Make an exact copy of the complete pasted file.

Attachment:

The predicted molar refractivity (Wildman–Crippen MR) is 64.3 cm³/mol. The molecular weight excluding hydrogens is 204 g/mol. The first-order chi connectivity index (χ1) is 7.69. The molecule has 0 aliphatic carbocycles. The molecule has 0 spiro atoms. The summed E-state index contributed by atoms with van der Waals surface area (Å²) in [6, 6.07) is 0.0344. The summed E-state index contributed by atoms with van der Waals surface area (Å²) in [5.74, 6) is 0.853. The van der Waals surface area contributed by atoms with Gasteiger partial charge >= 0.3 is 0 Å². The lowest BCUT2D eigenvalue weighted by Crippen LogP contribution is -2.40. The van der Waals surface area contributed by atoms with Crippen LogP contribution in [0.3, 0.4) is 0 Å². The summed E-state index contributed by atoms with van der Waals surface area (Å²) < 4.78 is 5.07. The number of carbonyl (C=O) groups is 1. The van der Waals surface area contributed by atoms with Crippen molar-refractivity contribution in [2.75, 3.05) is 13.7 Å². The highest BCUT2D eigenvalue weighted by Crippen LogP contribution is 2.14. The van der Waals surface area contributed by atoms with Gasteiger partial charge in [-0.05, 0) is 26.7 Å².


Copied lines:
The predicted molar refractivity (Wildman–Crippen MR) is 64.3 cm³/mol. The molecular weight excluding hydrogens is 204 g/mol. The first-order chi connectivity index (χ1) is 7.69. The molecule has 0 aliphatic carbocycles. The molecule has 0 spiro atoms. The summed E-state index contributed by atoms with van der Waals surface area (Å²) in [6, 6.07) is 0.0344. The summed E-state index contributed by atoms with van der Waals surface area (Å²) in [5.74, 6) is 0.853. The van der Waals surface area contributed by atoms with Gasteiger partial charge >= 0.3 is 0 Å². The lowest BCUT2D eigenvalue weighted by Crippen LogP contribution is -2.40. The van der Waals surface area contributed by atoms with Crippen LogP contribution in [0.3, 0.4) is 0 Å². The summed E-state index contributed by atoms with van der Waals surface area (Å²) < 4.78 is 5.07. The number of carbonyl (C=O) groups is 1. The van der Waals surface area contributed by atoms with Crippen molar-refractivity contribution in [2.75, 3.05) is 13.7 Å². The highest BCUT2D eigenvalue weighted by Crippen LogP contribution is 2.14. The van der Waals surface area contributed by atoms with Gasteiger partial charge in [-0.05, 0) is 26.7 Å².